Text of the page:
Following the problems that Gillette faces in the Australian market, the company ought to consider carrying out the following solutions: launching a new version of SensorExcel, establishing a R&D division in Australia and reducing the price premium for the Mach3 in Australia. Gillette should launch a new version of SensorExcel because the current situation illustrates that the market was not ready for the development of a three blade razor.
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The Australian market poorly adopted the Mach3 product yet the product was aimed at achieving the upgrade objective for Gillette. Instead of this, a newer version of SensorExcel would have retained the market that had been captured by the older version that was already successful in the market.
Gillette should have built on this prosperity and upgraded that product. Moving to the Mach3 should have come when the SensorExcel product was nearing the decline stage of the product life cycle. This strategy would also ensure that customers are not forced to purchase a product that they do not want. They would be able to stick to their preferences whether it means sticking to the newer version of SensorExcel or upgrading to Mach3 after its release.
The disadvantage of this strategy is that Mach3 was part of Gillette’s global upgrade strategy. Developing a newer version of an older product would not have the same impact as a brand new product. Some Australian consumers would also feel alienated by this move since they would wonder why Mach3 is not being marketed in Australia as in other developed countries. Producing the newer version of SensorExcel would also add unplanned expenses on Gillette.
Alternatively, Gillette can reduce the price premium for the Mach3 in the Australian market. This would be in response to the stagnation in the sales f the product in the region. The price reduction would act as a promotional strategy since it would attract many consumers. Price reduction should be done in the manner of a promotion so that Australian consumers realize what they are saving when they buy the Mach3.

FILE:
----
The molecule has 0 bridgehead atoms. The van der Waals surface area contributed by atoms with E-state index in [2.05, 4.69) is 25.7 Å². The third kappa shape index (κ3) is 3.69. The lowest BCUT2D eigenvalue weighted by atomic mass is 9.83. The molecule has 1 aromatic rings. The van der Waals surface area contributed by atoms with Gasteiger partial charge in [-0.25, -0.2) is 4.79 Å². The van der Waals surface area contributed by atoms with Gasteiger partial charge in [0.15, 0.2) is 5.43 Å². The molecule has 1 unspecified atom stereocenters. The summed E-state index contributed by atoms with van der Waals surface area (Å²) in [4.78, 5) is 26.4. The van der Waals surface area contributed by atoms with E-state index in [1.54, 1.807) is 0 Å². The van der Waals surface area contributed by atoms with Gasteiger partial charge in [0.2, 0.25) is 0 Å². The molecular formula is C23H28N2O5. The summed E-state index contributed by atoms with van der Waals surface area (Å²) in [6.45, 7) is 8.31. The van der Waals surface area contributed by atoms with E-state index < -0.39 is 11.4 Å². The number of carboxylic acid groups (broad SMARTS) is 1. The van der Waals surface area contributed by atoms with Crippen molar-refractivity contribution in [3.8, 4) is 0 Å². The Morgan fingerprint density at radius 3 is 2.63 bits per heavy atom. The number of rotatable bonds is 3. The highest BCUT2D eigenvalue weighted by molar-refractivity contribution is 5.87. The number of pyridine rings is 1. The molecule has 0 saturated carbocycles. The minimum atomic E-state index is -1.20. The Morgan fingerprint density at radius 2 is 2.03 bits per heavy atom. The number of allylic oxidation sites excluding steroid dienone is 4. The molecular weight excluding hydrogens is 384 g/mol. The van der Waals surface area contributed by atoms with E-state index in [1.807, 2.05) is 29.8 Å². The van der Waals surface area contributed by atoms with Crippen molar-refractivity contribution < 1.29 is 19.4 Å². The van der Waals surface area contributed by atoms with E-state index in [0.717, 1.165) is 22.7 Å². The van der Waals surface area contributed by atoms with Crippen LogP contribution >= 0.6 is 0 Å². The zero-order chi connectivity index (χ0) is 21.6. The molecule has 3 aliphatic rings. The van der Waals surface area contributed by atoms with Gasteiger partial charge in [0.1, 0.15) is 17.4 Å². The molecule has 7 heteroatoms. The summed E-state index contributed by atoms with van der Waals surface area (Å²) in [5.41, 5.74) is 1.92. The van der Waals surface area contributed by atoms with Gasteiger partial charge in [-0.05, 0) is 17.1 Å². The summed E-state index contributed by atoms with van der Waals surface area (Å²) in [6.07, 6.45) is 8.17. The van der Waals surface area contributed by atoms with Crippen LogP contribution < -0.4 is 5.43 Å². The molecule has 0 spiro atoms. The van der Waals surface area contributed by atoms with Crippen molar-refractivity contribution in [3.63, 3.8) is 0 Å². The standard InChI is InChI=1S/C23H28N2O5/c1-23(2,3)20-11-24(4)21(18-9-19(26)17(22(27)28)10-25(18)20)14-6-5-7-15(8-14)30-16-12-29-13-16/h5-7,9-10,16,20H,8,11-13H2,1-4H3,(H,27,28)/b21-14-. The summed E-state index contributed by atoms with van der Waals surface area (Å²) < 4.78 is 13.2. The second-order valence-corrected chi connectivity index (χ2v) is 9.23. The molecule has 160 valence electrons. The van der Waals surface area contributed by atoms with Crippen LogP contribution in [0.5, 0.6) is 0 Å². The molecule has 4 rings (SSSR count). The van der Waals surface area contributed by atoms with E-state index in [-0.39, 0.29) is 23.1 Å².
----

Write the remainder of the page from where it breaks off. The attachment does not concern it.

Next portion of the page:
This strategy would be effective in the Australian market given that the 20% price premium is too high for a simple upgrade of three blades up from two. Australian consumers did not buy the idea that Mach3 provided a faster and less irritable shaving effect and so it warrants a higher price. In any case, they already thought they spent excess in their expenditures on razors.
Conversely, lowering the price premium would reduce the profitability of the company. Lowering the prices would also create the notion that the new Mach3 were of lower quality than the previous expensive version.
The best solution however would be to establish a research and development division in Australia. A R&D division in Australia would enable collection of consumer information. Consumer information would improve Gillette’s understanding of their market and consumer needs especially in a market such as Australia where consumers are very particular about what they want.
A R&D division would ensure that future production of new products will be in line with the expectations of consumers since it would only be commissioned after the collection of information and feedback. The only setback of this strategy will be the additional costs of setting up the new division in a location far away from Gillette’s headquarters. It would also be difficult to quantify if the benefits of this new division would outweigh the costs incurred in setting up and running it.